What do advocates for legalizing assisted suicide do when they cannot get enough legislators, or the public, to support their policy goals? In the past, they created euphemisms (e.g., “aid in dying,” death with dignity,” and “patient-directed dying”) to mask the true nature of assisted suicide. But many people saw through that strategy, so they are trying new legislative tricks— a covert assisted suicide bill in Vermont.
Vermont Senate Bill 77 masquerades as mere liability protection for doctors and family members of terminally ill patients. However, a close look at the bill demonstrates that no matter what you call it, the end result is death.
Vermont Senate Bill 77 (SB 77) was originally introduced as Oregon-style legislation (i.e., legalizing assisted suicide with “safeguards”). However, in February the original language was replaced with something even worse, masquerading as a “compromise.”
The new language provides:
. . . A health care professional who has a bona fide health care professional-patient relationship with a patient with a terminal condition and who prescribes medication to that patient for the relief of symptoms associated with or caused by the terminal condition shall not be subject to criminal or civil liability or professional disciplinary action if the patient self-administers more than a prescribed dosage of the medication and dies as a result. A person shall not be subject to criminal or civil liability solely for being present when a patient self-administers a lethal dose of a medication that has been prescribed for that patient by a health care professional (emphasis added).
No one wants to prosecute doctors who prescribe medication to alleviate pain for suffering, terminally ill patients—as they do every day—even if the medication could unintentionally accelerate a person’s death. In fact, there is little excuse for patients to suffer today.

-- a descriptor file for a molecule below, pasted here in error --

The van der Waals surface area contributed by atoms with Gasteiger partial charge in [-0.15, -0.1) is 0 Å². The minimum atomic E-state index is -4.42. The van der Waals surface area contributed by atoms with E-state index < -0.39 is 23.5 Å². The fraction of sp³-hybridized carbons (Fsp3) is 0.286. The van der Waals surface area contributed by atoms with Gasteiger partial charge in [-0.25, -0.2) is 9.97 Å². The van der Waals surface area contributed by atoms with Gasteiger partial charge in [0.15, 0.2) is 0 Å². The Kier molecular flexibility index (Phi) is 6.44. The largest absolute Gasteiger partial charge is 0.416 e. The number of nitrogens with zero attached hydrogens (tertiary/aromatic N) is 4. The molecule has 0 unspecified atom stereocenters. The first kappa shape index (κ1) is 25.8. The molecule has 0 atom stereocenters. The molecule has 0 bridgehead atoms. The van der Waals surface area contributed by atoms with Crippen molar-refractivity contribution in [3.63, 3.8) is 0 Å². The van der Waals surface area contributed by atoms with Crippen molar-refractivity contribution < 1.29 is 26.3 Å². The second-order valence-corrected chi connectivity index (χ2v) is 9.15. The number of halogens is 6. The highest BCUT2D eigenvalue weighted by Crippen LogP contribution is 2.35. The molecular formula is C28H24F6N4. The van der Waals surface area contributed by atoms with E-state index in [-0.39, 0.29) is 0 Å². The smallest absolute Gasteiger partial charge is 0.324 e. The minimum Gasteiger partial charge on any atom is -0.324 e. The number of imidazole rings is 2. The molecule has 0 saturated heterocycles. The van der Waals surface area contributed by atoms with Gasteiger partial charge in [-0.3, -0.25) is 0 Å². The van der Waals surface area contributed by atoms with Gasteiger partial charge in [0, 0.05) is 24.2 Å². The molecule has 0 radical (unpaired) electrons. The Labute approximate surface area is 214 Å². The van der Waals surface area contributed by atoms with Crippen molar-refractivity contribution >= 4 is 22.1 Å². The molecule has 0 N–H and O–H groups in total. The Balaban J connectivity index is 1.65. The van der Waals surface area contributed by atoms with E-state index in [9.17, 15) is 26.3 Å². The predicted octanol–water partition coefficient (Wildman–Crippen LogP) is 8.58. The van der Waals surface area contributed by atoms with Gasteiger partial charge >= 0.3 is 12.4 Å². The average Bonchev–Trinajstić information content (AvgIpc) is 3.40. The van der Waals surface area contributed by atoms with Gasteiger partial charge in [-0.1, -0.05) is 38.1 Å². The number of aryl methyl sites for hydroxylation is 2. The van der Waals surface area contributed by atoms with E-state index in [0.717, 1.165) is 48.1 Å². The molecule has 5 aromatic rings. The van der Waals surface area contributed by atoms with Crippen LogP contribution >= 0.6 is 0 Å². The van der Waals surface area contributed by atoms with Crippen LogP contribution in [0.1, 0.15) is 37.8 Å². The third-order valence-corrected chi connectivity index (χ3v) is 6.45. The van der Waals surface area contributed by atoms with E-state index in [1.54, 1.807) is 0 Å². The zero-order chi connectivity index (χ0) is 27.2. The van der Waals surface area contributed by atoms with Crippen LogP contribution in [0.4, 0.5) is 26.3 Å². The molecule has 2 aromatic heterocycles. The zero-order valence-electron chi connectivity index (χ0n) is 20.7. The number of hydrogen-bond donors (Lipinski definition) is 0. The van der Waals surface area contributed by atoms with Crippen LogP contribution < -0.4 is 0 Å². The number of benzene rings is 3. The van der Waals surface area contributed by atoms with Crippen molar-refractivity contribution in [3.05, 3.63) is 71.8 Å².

With the advanced pain medications, antidepressants, anti-anxiety medications, implantable devices for pain management, improved surgical procedures, relaxation techniques, and counseling that are available today, “it is believed that nearly 98 percent of all pain in the terminally ill can be properly managed.”[i]
However, SB 77 will permit a physician who has only seen a terminally ill patient once to receive full immunity. In other words, if a doctor prescribes a powerful pain medication to a very sick and potentially depressed patient whom he just met, and the patient then takes an overdose to commit suicide, (a) the state cannot consider whether a criminal prosecution is warranted, (b) the patient’s family is barred from seeking civil relief from the physician, and (c) the physician’s medical license cannot be challenged. This explicit and unqualified immunity invites abuse.
Importantly, doctors do not need this protection—there are no reports of widespread prosecutions of, or lawsuits against, doctors for prescribing pain medications. SB 77 provides a solution in search of a problem.
No one wants to prosecute loving family members who are at the bedside of a suffering person when that person unexpectedly takes his or her own life. However, the law shields any person from criminal or civil liability for being present when a person “self-administers” a life-ending dose of medicine.
The circumstances are not even limited to when the patient is “terminally ill.” This level of immunity is indefensible when you consider the potential for abuse—how can investigators know that a patient voluntarily took a lethal dose of medication? By discouraging investigations in suspicious situations, this provision immunizes anyone from responsibility regardless of the drug-taker’s health conditions or prognosis, or the circumstances surrounding the shielded person’s presence. Effectively, this provision might even immunize acts of murder.
No, SB 77 is not a traditional assisted suicide bill. It is potentially worse. There is no mechanism for tracking how many terminally-ill patients are given a powerful medication to “control their pain” with a wink from a doctor who knows that the patients intend to end their lives. In fact, its enactment might have the unintended effect of causing ethical doctors to prescribe less needed pain medication out of fear that patients may use it to commit suicide.
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Despite its mask as a “compromise,” SB 77 is dangerous and deadly. The Vermont House of Representatives should reject it as such.
[i] C.M. Scaduto, Terminal Sedation Can be Licit, Ethics & Medics 35.6 (June 2010) (citing American Pain Foundation, End of Life (updated July 16, 2009)).